Temporary odor loss, or anosmia, is a common symptom of COVID-19, and a recent study identified cell types in the upper nasal cavity that are most vulnerable to SARS-CoV-2 infection.
A research team led by neurologists at Harvard Medical School (HMS) found that neuronal cell types can cause odor loss in patients with coronavirus. Their findings were recently published in Science Advances.
“Our findings suggest that the new coronavirus alters patients’ sense of smell by not directly infecting neurons, but by affecting the function of supporting cells,” said Sandip Robert Dutta, senior author and associate professor of neurobiology at the Blavatnik Institute at HMS, in a university news release. .
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This conclusion means that the infection is unlikely to cause long-term damage and permanent loss of odor.
“I think that’s good news, because once the infection clears, olfactory neurons don’t need to be replaced or rebuilt from scratch,” Dutta said. “But to confirm this conclusion, we need more data and a better understanding of the underlying mechanisms.”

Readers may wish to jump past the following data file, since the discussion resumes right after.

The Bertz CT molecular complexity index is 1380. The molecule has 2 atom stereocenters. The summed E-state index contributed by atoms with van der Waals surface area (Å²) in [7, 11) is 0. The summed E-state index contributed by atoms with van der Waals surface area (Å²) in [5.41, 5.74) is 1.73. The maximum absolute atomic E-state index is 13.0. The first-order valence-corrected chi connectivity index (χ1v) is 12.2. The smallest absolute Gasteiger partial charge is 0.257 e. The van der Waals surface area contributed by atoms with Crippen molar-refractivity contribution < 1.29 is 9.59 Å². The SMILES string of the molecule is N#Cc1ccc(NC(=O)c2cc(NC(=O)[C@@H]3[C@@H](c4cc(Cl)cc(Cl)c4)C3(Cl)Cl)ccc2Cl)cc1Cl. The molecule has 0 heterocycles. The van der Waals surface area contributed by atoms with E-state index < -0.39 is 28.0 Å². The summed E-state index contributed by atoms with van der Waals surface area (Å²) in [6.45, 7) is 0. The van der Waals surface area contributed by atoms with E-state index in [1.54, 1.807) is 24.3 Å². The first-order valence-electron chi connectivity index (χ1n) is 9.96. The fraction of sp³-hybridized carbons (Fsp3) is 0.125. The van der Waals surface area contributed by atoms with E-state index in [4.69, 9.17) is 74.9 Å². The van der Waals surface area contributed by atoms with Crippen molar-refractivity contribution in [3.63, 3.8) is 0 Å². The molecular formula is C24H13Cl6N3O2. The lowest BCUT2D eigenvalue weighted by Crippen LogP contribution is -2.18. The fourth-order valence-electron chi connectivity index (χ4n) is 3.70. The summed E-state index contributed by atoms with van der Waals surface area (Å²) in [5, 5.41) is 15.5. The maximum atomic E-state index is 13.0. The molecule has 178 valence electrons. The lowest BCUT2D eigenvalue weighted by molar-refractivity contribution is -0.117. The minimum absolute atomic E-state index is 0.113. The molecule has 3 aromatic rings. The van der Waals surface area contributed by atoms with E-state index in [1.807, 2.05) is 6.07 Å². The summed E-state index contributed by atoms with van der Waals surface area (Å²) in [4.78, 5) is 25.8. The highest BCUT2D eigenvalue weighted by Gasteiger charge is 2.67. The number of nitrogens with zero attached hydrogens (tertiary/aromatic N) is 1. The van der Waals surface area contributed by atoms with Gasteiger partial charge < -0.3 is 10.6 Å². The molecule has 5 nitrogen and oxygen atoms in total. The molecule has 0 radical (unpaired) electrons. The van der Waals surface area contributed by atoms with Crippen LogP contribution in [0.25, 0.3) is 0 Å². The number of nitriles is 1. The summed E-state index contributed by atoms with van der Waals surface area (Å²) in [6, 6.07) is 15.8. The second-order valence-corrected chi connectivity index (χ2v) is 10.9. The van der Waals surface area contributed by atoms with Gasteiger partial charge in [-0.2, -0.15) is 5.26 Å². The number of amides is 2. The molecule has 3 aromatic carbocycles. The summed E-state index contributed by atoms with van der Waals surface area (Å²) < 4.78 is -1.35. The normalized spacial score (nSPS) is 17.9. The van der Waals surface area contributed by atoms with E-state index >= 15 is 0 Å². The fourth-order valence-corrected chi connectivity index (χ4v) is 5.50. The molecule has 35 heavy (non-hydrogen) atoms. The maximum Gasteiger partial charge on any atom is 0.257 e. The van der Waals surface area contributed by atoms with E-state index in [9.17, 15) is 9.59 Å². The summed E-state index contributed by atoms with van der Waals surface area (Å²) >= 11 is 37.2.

A separate, unrelated study found that almost 90 percent of this subgroup of coronavirus patients had an improvement in odor within four weeks. The researchers evaluated 202 mildly symptomatic adults at the Treviso Regional Hospital in Italy. Four weeks later, 89 percent of patients who reported a sudden onset of altered sense of smell or taste saw complete elimination or improvement in symptoms.
According to researchers at Harvard University, other viral infections (including coronaviruses) are known to differ from odor in months. These infections are known to cause direct damage to olfactory sensory neurons. In these viruses, inflammatory reactions can cause changes in odor perception, although some cases of COVID-19-related anosmia have occurred without nasal inflammation.
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